At Work: The Smithery Offers Handcrafted Gifts, Showcasing the Process of Making It

Sometimes it feels like every career-move you make has led to one thing. For Anne Holman and Jen Townsend, that culminating event is opening the doors to The Smithery this Saturday, October 18th in Grandview.

Anne Holman and Jen Townsend — 
Anne Holman and Jen Townsend — Photo by Angela Fortin Studio Photography.

“I had an epiphany last fall, realizing that all these experiences have led me to The Smithery,” says Holman. “It never felt so right.”

It was so right, that writing a 30-page business plan with Townsend was a breeze.

The two met during a Studio Professions class Holman was teaching at Columbus Collage of Art and Design. Townsend, a college senior at the time, recalls asking a million questions of Holman.

“She [Holman] was living proof that I could make jewelry for a living,” says Townsend. “That class changed me, it made me realize this was possible.”

Townsend’s goal was having a self-sustaining jewelry business five years after her graduation from CCAD in 2010.

“The dream of running my own gallery and workshop space has always been in the back of my mind when someone asked me what I planned to do with my art education,” says Townsend.

Holman went full-time with Anne Holman Jewelry Designs in 2007. She was half-way through art school when she decided she wanted to make a go of it as a business, letting her business grow naturally and taking teaching opportunities as they arose.

“I really enjoyed the mentorship that came along with the undergraduate art students,” she says.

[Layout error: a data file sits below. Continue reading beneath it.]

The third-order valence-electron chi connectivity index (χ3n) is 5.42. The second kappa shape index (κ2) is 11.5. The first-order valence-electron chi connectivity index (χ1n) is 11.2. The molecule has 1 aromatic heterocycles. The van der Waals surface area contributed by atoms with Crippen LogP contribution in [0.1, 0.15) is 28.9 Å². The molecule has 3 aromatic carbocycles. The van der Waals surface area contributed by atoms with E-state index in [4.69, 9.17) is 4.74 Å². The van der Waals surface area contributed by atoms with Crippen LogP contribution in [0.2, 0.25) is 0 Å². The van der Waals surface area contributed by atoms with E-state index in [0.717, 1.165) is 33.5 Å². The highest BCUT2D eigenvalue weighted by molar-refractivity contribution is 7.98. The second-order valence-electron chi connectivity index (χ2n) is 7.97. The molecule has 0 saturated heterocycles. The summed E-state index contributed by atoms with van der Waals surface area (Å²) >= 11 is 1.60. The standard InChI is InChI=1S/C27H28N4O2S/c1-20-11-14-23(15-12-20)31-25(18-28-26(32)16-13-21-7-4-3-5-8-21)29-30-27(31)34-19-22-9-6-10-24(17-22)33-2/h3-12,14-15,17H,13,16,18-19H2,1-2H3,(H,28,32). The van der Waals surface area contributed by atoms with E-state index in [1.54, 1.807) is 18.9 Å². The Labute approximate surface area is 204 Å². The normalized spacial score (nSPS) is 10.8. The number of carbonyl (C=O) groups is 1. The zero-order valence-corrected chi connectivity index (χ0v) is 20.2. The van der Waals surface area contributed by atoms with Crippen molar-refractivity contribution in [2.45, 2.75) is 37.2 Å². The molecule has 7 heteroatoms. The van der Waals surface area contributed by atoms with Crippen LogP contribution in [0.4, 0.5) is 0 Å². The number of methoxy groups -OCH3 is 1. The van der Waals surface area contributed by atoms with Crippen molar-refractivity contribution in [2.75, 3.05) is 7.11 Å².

Each of them brings their own set of skills to the business. They both have the passionate and determined work ethic that drives entrepreneurs.


“I had a lot of retail and management experience which translates directly into day to day operations of running a store in areas such as inventory control, merchandising, and employee management,” says Townsend.

“I have done merchandising, designed and built retail store fixtures and signage, did freelance graphic design and web design, and taught undergraduate and continuing professional studies classes in jewelry and small metals at CCAD,” says Holman.

Holman was also one of the founders of Tiny Canary, an indie design market, and she also assisted with bringing the large-scale art event known as Agora to fruition.

“I found the logistics of running events to be a welcome challenge,” she says. “I love to see the vision come together into something that is so supportive of other artists. All these things have been so valuable in visualizing and creating The Smithery.”

The Smithery will not only be a shop for people to purchase handmade items, it will also showcase the educational aspect of metalsmithing and jewelry making. A long counter separates the workspace from the store floor in the 1500 square-foot space.

“I have always wanted to educate in a workshop setting and had the opportunity to do so last year at the Worthington Community Center,” says Townsend. “I found that I needed the flexibility of a setting like The Smithery to offer more classes and workshops.”


In the spring, they were selected as a part of the Co.Starters class at ArtWorks in Cincinnati, a nine-week class for creative entrepreneurs.